4:48pm

Fri October 5, 2012
Race

Everything You Wanted To Know About 'Indians'

Originally published on Mon October 8, 2012 12:03 pm

Transcript

MICHEL MARTIN, HOST:

I'm Michel Martin and this is TELL ME MORE from NPR News. Coming up, we will hear from musician, activist and now author Wyclef Jean. He's out with a new memoir and we'll hear from him about his career and very interesting life story, and yes, he answers questions that people have about relationships in his life. That's coming up later in the program.

But first, it's Columbus Day and you might've been taught in school that today is all about celebrating the ship captain who might be considered this continent's first immigrant, but over the years that narrative has been shifting - or at least is being shared - with a focus on those already here when Columbus and his shipmates arrived in the Americas.

And that brings up questions that many people in these politically correct times are afraid to ask. Anton Treuer has written about this very subject in his latest book "Everything You Wanted to Know About Indians But Were Afraid to Ask." He is a professor of Objiwe at Bemidji State University in Minnesota and he's with us now to talk about Columbus Day as well as some of the other questions that, as the book puts it, you wanted to know but were afraid to ask.

Welcome, Professor. Thanks so much for joining us.

ANTON TREUER: Thanks for having me on.

MARTIN: I did want to get your perspective on Columbus Day, which is observed in a lot of places today, but before we do, I did want to ask about the inspiration for writing this book. Now, you tell one crazy story about this encounter you had with this woman in the forest one day, but I wanted to ask, was that the encounter that led to the book or were there a series of things like that?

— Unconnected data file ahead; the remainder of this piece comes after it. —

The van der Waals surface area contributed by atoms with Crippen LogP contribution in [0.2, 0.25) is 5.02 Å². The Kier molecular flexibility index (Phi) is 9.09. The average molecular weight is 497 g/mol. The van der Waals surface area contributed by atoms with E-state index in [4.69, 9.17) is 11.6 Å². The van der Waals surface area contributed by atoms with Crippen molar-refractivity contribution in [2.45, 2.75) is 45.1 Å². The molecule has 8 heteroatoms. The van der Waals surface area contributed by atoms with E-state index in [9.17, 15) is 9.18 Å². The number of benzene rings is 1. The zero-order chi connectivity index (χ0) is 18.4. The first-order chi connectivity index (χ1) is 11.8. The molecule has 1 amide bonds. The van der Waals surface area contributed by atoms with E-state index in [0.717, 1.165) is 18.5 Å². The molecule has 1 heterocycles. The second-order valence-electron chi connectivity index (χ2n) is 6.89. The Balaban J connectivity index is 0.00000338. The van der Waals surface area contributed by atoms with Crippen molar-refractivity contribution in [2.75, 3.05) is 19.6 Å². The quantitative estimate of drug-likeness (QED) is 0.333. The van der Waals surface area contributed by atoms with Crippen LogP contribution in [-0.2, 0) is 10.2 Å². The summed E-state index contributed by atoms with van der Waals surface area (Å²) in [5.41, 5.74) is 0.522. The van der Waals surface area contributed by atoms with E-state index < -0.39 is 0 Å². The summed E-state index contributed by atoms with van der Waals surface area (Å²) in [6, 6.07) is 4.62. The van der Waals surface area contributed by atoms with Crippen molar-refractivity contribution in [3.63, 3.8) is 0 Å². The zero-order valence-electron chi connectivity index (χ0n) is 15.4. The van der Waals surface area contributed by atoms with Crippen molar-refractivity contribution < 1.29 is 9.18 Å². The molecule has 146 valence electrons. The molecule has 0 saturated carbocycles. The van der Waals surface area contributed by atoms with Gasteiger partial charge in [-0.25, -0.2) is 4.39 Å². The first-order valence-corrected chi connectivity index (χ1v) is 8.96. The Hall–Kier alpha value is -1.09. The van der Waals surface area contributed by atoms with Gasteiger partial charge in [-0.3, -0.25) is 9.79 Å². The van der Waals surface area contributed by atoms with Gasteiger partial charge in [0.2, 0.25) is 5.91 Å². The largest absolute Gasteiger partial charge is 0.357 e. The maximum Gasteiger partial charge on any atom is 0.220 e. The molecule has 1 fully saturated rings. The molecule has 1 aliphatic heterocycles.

TREUER: You know, there were a lot of things that really led to it. I grew up in Bemidji, Minnesota, which is located right in between the three largest reservations in the state. And I guess like many, you know, children in a small rural area, you know, simply wanted to go any place that had a zip code with a higher population density than the one I came from.

But I also wanted to escape the sometimes tangled borderland of racial misunderstandings and thought I'd escape from it all. And when I ended up at Princeton University, I thought, you know, these kids are some of the best educated in the country. They'll know a lot more about all kinds of diversity issues.

And when I got there, you know, the first question was, where's your tomahawk? And I quickly realized that that, you know, borderland was following me everywhere I went. The incident that you reference - at one point I heard that there was a sweat lodge ceremony taking place in the New Jersey woods and drove out there to check it out. And to my great shock, there were about 20 completely naked non-native people waiting in the woods to participate in this ceremony.